An anonymous reader writes "After two decades of leading the BlackBerry maker, Mike Lazaridis and Jim Balisillie are stepping down from their roles as Co-CEOs at Canada's Research In Motion Limited. Thorsten Heins will now lead RIM as it attempts to beat the likes of Apple and Google."
Hugh Pickens writes "Not long ago, Apple boasted that its products were made in America. Today, almost all of the 70 million iPhones, 30 million iPads and 59 million other products Apple sold last year are manufactured overseas. 'It isn't just that workers are cheaper abroad,' write Charles Duhig and Keith Bradsher. 'Rather, Apple's executives believe the vast scale of overseas factories as well as the flexibility, diligence and industrial skills of foreign workers have outpaced their American counterparts so much that "Made in the U.S.A." is no longer a viable option for most Apple products.' Apple executives say that going overseas, at this point, is their only option and recount the time Apple redesigned the iPhone's screen at the last minute, forcing an assembly line overhaul. A foreman immediately roused 8,000 workers inside the company's dormitories, and then each employee was given a biscuit and a cup of tea, guided to a workstation and within half an hour started a 12-hour shift fitting glass screens into beveled frames. Within 96 hours, the plant was producing over 10,000 iPhones a day. 'The speed and flexibility is breathtaking,' says one Apple executive. 'There's no American plant that can match that.' Apple's success has benefited the U.S. economy by empowering entrepreneurs and creating jobs at companies like cellular providers and businesses shipping Apple products. But ultimately, Apple executives say curing unemployment is not Apple's job. 'We don't have an obligation to solve America's problems. Our only obligation is making the best product possible.'"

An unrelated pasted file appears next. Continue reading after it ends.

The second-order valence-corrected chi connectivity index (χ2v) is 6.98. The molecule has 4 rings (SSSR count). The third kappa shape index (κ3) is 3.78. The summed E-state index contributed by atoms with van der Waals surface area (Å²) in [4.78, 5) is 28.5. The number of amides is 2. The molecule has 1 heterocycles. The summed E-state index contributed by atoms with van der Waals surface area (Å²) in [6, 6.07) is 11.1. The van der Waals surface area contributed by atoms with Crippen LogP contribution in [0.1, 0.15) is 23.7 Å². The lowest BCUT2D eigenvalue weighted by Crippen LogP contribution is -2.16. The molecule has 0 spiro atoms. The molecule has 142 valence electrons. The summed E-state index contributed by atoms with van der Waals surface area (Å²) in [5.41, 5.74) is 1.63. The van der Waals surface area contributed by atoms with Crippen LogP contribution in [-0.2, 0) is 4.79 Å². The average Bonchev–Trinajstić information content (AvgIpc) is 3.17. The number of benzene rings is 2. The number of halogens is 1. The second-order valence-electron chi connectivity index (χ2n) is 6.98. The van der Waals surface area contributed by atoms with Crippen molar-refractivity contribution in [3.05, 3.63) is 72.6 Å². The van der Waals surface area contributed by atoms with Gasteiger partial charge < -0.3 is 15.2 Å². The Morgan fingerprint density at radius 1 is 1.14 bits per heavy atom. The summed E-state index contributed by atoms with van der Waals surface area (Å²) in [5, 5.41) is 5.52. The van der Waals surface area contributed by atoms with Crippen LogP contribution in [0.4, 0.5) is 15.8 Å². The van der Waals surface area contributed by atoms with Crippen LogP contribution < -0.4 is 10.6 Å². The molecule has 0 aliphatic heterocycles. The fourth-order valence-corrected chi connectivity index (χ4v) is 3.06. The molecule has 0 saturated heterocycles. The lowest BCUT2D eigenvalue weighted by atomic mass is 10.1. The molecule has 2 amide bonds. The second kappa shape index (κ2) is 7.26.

An anonymous reader writes "Intel thinks tablets live and die by their software, not their hardware. So as they get ready for a big push into the mobile device market, they're relying on Ice Cream Sandwich to provide competition with Apple's products. From the article: 'The company has largely watched from the sidelines as mobile device makers have used processors based on ARM's microarchitecture to power their products in recent years. This despite the fact that Intel actually predicted the rise of what it called "mobile Internet devices," or MIDs, several years ago, and built a chip, Atom, for such gadgets. For all that [Intel CEO Paul Otellini] touts the software over the hardware when it comes to tablets, Intel knows it's got a lot of ground to make up to wrest design wins away from ARM. The Medfield System-on-a-Chip (SoC) is a promising but still uncertain step in that direction.' Otellini thinks the tablet market will get much more competitive over the next year as ICS devices mature and Windows 8 devices arrive."
tlhIngan writes "It certainly took long enough, but the untethered jailbreak for Apple's A5 based iOS devices (iPad 2, iPhone 4s) has been released (official site, struggling due to traffic). It's currently only available for OS X, though ports of it to Windows are forthcoming."
An anonymous reader writes "Police in Teaneck, New Jersey, with apparently too much time on their hands, are investigating an offensive wireless network name. Although the police didn't reveal the name, the New York Daily News reports that it was anti-Semitic and racist in nature. The incident is being investigated as a possible 'bias crime.' It's definitely not what proper people do, but a 'bias crime?'"
First time accepted submitter CanEHdian writes "MIT news reports on research done resulting in a Faster-than-fast Fourier Transform algorithm. 'At the Association for Computing Machinery's Symposium on Discrete Algorithms (SODA) this week, a group of MIT researchers will present a new algorithm that, in a large range of practically important cases, improves on the fast Fourier transform. Under some circumstances, the improvement can be dramatic — a tenfold increase in speed. The new algorithm could be particularly useful for image compression, enabling, say, smartphones to wirelessly transmit large video files without draining their batteries or consuming their monthly bandwidth allotments.'"